To BYOD or not to BYOD, that is the question

By Russell Ginley, Asia-Pacific Industry Lead, Microsoft Devices

BYOD is that phenomenon that emerged largely as a way to keep devices in the hands of students when funding ran out. It was the perfect solution to the problem – the school can’t pay, so let’s get the parents to pay. But does it deliver on the promise to improve learning?

How did BYOD manifest itself in the classroom? Well, some were really pleased – they got to buy the cool device which enabled students to add to their brand, but really did reverse any notion of equity in the classroom and frequently did not add to the learning experience. Many other people who didn’t want to succumb to the lure of the cool device were told to go and buy on a basic list of specifications. They sought advice from the usual suspects – store assistants, or friends of friends – and compared on price, because they had nothing else on which to evaluate the worth of what they were buying.  But this advice often ignored many important aspects that people didn’t realise they needed. BYOD left many people to ask questions about things they weren’t familiar with. As Henry Ford said – If I had asked people what they wanted, they would have said faster horses.

Some schools recognised that there was a problem here, so they decided to split the notion of BYOD into different classes of BYOD in an attempt to get some consistency in the experience. Those “classes” of BYOD ranged from the school mandated product, to schools mandating a specification, to the complete free-for-all of BYOD in retail. Unfortunately, these recommendations were still rooted in specifications, and not experiences.

But now in the world of COVID, that decision is having a far greater impact on learning than anyone had expected. Why is this? Because previously, the device was an addition to the toolkit that people had in the classroom. Now it IS the classroom. Where teachers could supplement the use of the technology in the classroom with physical demonstrations, whiteboards, experiments and more, the device needs to cater for rich engagement and diverse information types.   

And if you were in IT and you had to exercise management, software deployment and security over these devices, you used to do that across your own network. Now you don’t know where they are or what information is being consumed. You may have a duty of care that you are failing to meet and you may not be able to provision the tools they need. Some devices (and licenses) can help or hinder this ability.

Learning is an experience. That is why you give tours of your campus.

We are learning more digitally, and students are probably the group who deal in the most diverse range of information types.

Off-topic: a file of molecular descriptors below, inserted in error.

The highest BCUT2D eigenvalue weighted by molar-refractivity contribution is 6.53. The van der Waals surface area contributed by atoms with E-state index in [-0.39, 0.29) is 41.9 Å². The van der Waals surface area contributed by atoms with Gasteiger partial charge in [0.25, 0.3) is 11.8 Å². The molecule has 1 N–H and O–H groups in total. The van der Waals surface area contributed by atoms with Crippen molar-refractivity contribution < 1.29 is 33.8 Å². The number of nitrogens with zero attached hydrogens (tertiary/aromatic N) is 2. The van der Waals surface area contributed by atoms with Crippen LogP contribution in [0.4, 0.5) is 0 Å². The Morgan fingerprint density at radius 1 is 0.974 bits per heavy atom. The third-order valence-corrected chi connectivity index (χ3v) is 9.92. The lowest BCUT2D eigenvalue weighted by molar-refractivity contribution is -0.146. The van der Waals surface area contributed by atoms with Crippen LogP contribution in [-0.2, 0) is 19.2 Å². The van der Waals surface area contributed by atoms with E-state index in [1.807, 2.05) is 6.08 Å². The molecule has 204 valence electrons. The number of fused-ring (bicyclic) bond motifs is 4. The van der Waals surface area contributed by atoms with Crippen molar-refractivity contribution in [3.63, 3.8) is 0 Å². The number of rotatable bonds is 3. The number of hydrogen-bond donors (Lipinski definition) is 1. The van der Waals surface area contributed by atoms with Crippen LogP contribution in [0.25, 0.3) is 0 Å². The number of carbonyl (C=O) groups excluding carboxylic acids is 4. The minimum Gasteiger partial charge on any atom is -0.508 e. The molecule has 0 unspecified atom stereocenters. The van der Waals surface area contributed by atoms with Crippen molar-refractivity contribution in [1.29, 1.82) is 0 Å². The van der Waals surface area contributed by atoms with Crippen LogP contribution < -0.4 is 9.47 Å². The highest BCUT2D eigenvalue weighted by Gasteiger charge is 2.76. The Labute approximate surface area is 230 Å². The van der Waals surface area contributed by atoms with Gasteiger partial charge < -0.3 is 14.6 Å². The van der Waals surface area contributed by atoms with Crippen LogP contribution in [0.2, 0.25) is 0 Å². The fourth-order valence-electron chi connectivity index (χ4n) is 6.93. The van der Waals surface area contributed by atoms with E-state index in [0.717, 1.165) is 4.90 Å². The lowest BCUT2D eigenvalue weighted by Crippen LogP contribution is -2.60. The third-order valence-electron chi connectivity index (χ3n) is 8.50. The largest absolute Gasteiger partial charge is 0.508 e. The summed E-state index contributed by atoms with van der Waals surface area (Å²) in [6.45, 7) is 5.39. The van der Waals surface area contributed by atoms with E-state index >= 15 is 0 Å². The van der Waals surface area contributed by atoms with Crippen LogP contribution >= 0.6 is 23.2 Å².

Think about it, if you are a maths teacher, you use a pen. Same with Chemistry or Physics, probably supplemented with video or multimedia. If you are an English student, a keyboard might be the most appropriate. Someone in a STEM class might use MR/VR and students are creating multimedia assignments all the time. And then learning online with strong requirements for audio and video. The span of information types is diverse. Way more diverse than most adults. This is why the 2-in-1 was invented, to give the ability to transition quickly from one information type to the next. How frustrated do you get when you have the wrong tool for the job? You spend more time complaining at the tool than doing the work itself.  

When we consider Puentendura’s SAMR model, it talks about a spectrum of capabilities. A device can just be a substitute, such as for reading a book from a screen versus paper. But now, with the power of AI and advanced learning tools, the device is unlocking the ability to redefine what learning is, and providing completely new experiences to students enabling them to learn at their own pace to maximise their outcomes. 

So how do we make sure these experiences are integrated properly into the learning process when students are off campus? Will students continue to demand the ability to learn this way?  

The answer is to build a curriculum that takes advantage of the affordances of all the technology at your disposal.    

How do you build a curriculum around a device whose capabilities are unknown because one student may have received a $50 tablet for their birthday, and another might have a mobile workstation with touch and pen? 

And if the device is so critical, how do you ensure the uptime and reliability of the device in the classroom? What if you have no control over the warranty SLAs and it takes two weeks to repair? These are fundamentally important questions to maximise the value of the device in learning, and is often best done when the school settles on a device, with enterprise grade warranty, curriculum integration and the appropriate PD to enable its best use.

Devices are so critical to the learning process that they deserve to be properly managed by professionals who know how to maintain uptime and maximise utility. Even more, most parents only complain about price when they are asked to compare specifications to what they see on retail websites. If there is framework and structure around the device-inclusive IT policy that yields a better learning outcome, I’d wager that most parents would be prepared to pay for that.